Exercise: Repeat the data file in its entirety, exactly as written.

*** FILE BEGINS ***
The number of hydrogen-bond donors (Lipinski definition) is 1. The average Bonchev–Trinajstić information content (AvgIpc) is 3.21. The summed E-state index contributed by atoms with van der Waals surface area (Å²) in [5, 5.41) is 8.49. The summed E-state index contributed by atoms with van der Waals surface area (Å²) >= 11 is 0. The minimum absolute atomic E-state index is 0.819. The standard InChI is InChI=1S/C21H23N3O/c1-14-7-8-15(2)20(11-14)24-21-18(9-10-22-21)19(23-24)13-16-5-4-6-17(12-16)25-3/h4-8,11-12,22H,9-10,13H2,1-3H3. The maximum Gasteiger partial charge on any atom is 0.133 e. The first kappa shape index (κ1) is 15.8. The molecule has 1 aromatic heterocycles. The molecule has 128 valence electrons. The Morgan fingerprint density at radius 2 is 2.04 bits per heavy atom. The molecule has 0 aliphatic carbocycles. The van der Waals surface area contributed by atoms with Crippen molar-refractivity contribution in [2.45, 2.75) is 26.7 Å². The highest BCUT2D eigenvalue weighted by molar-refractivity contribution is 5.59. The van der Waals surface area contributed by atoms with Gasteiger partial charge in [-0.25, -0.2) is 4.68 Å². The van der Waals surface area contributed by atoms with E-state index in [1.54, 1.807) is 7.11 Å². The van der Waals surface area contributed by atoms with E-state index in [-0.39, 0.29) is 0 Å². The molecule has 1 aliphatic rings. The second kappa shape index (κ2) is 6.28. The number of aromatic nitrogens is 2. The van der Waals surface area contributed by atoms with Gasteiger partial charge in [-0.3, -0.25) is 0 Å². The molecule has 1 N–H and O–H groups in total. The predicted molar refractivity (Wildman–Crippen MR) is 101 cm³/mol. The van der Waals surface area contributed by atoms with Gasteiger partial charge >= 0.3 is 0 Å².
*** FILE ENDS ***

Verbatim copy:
The number of hydrogen-bond donors (Lipinski definition) is 1. The average Bonchev–Trinajstić information content (AvgIpc) is 3.21. The summed E-state index contributed by atoms with van der Waals surface area (Å²) in [5, 5.41) is 8.49. The summed E-state index contributed by atoms with van der Waals surface area (Å²) >= 11 is 0. The minimum absolute atomic E-state index is 0.819. The standard InChI is InChI=1S/C21H23N3O/c1-14-7-8-15(2)20(11-14)24-21-18(9-10-22-21)19(23-24)13-16-5-4-6-17(12-16)25-3/h4-8,11-12,22H,9-10,13H2,1-3H3. The maximum Gasteiger partial charge on any atom is 0.133 e. The first kappa shape index (κ1) is 15.8. The molecule has 1 aromatic heterocycles. The molecule has 128 valence electrons. The Morgan fingerprint density at radius 2 is 2.04 bits per heavy atom. The molecule has 0 aliphatic carbocycles. The van der Waals surface area contributed by atoms with Crippen molar-refractivity contribution in [2.45, 2.75) is 26.7 Å². The highest BCUT2D eigenvalue weighted by molar-refractivity contribution is 5.59. The van der Waals surface area contributed by atoms with Gasteiger partial charge in [-0.25, -0.2) is 4.68 Å². The van der Waals surface area contributed by atoms with E-state index in [1.54, 1.807) is 7.11 Å². The van der Waals surface area contributed by atoms with E-state index in [-0.39, 0.29) is 0 Å². The molecule has 1 aliphatic rings. The second kappa shape index (κ2) is 6.28. The number of aromatic nitrogens is 2. The van der Waals surface area contributed by atoms with Gasteiger partial charge in [-0.3, -0.25) is 0 Å². The molecule has 1 N–H and O–H groups in total. The predicted molar refractivity (Wildman–Crippen MR) is 101 cm³/mol. The van der Waals surface area contributed by atoms with Gasteiger partial charge >= 0.3 is 0 Å².